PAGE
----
News: Talking transparency with a seat at the table
January 25, 2017. Source: Diana Kaissy, PWYP
On the same day that Transparency International released its Corruption Perception Index 2016 that ranked Lebanon 136th out of 176th most corrupt countries for the 2nd consecutive year, Lebanon’s Cabinet of Ministers announced that the government intends to adopt the Extractive Industry Transparency Initiative.
A positive step towards improving the governance of Lebanon’s extractives sector, as indicated by Laury Haytayan, MENA senior officer at the Natural Resource Governance Institute, such a tool won’t do much for Lebanon if the Lebanese don’t actively use it. It’s only when properly engaged with, that the full potential of such a transparency initiative can be unleashed.
— laury haytayan (@LauryHaytayan) January 25, 2022
For the past seven years, Lebanon has been getting ready to embark on the road to turn its recently discovered gas wealth into a blessing that will pull the country out of debt. With noticeable delays turning the start into a rocky one, the newly elected government has managed to manoeuvre the nascent gas sector out of the political deadlock that had halted its progress for the past three years.
On 4th January, the Lebanese government approved two decrees that are essential for pursuing the tender, which was launched in May 2013 and has been on hold since. The two decrees are: the tender protocol including the model exploration and production agreement. The government also examined the draft of the petroleum tax law. On 19 January, the Lebanese parliament passed the Access to Information Law. This is part of a package of 5 transparency laws (Access to Information Law, Protection of Whistle Blowers law, Budget law, taxation law, and Establishment of higher commission for anti-corruption law ) that the parliament is currently. These laws have an overarching draft law that is now being reviewed by the parliament. Strengthening transparency in the oil and gas sector law directly having better transparency and accountability in Lebanon’s nascent extractive sector.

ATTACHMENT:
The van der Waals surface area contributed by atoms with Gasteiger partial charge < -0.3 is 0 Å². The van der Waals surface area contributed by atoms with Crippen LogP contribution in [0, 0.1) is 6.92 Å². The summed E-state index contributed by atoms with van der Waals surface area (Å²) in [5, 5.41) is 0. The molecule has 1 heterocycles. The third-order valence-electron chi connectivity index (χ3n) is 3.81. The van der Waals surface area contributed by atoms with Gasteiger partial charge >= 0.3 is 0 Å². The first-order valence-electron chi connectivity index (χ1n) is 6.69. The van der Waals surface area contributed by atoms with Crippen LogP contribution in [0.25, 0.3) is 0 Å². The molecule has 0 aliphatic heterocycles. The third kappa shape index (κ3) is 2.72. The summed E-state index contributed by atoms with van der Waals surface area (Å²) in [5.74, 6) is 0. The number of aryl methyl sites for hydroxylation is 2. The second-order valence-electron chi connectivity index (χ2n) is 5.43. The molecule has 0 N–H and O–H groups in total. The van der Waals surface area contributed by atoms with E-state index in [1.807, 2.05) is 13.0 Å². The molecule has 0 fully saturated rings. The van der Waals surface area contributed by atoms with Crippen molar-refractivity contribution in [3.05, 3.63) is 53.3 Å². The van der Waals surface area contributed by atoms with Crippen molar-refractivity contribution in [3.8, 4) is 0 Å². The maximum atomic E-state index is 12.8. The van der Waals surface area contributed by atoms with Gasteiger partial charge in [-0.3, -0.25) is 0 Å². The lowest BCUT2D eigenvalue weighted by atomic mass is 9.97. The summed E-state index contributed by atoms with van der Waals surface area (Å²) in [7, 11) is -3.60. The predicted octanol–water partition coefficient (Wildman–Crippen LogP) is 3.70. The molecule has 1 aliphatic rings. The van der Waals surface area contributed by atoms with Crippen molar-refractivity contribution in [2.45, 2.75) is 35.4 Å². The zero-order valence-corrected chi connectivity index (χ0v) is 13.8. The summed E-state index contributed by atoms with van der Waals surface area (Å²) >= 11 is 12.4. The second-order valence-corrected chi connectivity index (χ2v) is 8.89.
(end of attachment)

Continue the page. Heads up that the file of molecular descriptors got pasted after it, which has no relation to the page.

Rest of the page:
These promising developments are signs that the government aims to govern this sector in a responsible and accountable manner. But these transparency laws don’t guarantee that civil society in Lebanon will be have an active role in the management of this sector.
Today, the commitment to join the EITI, offers the Lebanese civil society the means to do just that. The EITI as a multi-stakeholder initiative offers civil society a seat at the table and empowers them to actively contribute to governing their national wealth. Through its reporting requirements that range from information on licenses, beneficial ownership, contracts, social payments, budget, production and revenue data, civil society will have at its disposal information that will place it at equal grounds with other key players in the sector. The EITI in itself is not the magic wand, it is the tool that the government has placed in civil society’s hands so that the latter can hold government to account, monitor the management of the sector, and, last but not least, contribute to its reform.
Now that we have a seat at the table, it is time to get our house in order because we have just been given the chance to start implementing transparency.